Bryson DeChambeau has been the story of the PGA’s return from its COVID-19 hiatus.
What’s behind Bryson’s bulk?
It’s all led to whispers speculating how DeChambeau was able to bulk up so much so fast. His trainer Greg Roskopf addressed the conjecture in an interview with ESPN’s Gene Wojciechowski. He said that Bryson’s new bulk is a result of a three-year process that’s paid dividends in new muscle mass in the last year.
“Because we've had the foundation, you're seeing the end result of it happened quick,” Roskopf said. “But the two years of preparation to get him to the point where he could make those changes is really why he's been able to make those changes as fast as he's been able to make it.”
Roskopf has heard the chatter, some of which has come from rival Brooks Koepka. And he understands it. But he said that DeChambeau is not using performance enhancers.
“But under normal circumstances, you'd say the only way somebody could make those changes is by taking steroids,” Roskopf continued. “And I can guarantee you, that's not been part of his process and not even a thought in his head.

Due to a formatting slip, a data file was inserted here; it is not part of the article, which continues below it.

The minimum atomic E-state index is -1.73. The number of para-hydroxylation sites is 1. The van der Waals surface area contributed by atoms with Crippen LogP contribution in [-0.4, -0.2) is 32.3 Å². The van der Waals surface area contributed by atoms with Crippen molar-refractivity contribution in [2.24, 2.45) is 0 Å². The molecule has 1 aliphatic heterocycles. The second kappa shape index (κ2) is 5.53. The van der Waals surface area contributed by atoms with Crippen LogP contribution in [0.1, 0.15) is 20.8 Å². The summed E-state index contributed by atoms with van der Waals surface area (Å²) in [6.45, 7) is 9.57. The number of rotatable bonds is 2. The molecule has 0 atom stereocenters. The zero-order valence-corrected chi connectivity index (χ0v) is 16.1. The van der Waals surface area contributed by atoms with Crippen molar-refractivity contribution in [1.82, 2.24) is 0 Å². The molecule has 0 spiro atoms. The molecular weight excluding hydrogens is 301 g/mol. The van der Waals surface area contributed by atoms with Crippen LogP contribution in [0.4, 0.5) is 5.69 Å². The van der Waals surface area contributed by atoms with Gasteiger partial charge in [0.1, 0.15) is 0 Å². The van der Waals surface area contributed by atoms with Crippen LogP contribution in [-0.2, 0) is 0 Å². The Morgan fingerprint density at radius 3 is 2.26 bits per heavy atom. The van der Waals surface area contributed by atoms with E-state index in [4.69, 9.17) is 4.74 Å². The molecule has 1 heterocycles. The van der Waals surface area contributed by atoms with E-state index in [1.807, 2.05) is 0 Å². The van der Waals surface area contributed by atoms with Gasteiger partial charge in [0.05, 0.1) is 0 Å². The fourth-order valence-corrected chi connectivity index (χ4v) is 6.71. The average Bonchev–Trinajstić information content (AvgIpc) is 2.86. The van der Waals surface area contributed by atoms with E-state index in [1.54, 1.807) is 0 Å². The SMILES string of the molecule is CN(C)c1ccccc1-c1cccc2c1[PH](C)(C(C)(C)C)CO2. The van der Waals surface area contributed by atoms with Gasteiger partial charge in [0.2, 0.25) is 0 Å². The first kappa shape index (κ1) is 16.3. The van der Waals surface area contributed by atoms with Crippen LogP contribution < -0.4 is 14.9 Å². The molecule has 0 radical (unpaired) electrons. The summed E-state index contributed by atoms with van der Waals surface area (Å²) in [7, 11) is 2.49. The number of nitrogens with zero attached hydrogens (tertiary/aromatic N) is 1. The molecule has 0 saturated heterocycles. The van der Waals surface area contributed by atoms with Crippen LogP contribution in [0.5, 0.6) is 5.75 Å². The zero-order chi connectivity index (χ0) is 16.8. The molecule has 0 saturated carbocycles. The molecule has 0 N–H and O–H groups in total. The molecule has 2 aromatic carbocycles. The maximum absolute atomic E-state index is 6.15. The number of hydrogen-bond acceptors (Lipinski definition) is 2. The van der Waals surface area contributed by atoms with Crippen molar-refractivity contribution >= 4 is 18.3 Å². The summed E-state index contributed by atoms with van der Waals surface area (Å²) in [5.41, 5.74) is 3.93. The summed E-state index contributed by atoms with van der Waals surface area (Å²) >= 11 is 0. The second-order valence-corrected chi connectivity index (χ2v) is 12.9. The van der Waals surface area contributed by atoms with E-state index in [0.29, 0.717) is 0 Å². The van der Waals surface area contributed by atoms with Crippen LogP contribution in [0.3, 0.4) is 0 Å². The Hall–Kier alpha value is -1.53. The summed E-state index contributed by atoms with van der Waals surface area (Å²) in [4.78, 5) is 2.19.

“It's just been part of the evolution of him being involved in this program and being able to tolerate the forces that his body's been able to tolerate. And those changes in strength have been amazing, but it's all natural from this end of it.”
DeChambeau consumed 6,000 calories per day
Roskopf said that DeChambeau bulked up the old-fashioned way — lots of calories. Roskopf estimates that DeChambeau consumed up to 6,000 calories a day including a heavy dose of protein shakes en route to his transformation from 190 to 240 pounds.
And he has plans to add more weight.
Meanwhile, DeChambeau is among the betting favorites at this week’s PGA Championship, the first major on the COVID-19-altered golf calendar. He enters Thursday’s opening round having never failed a PGA drug test.
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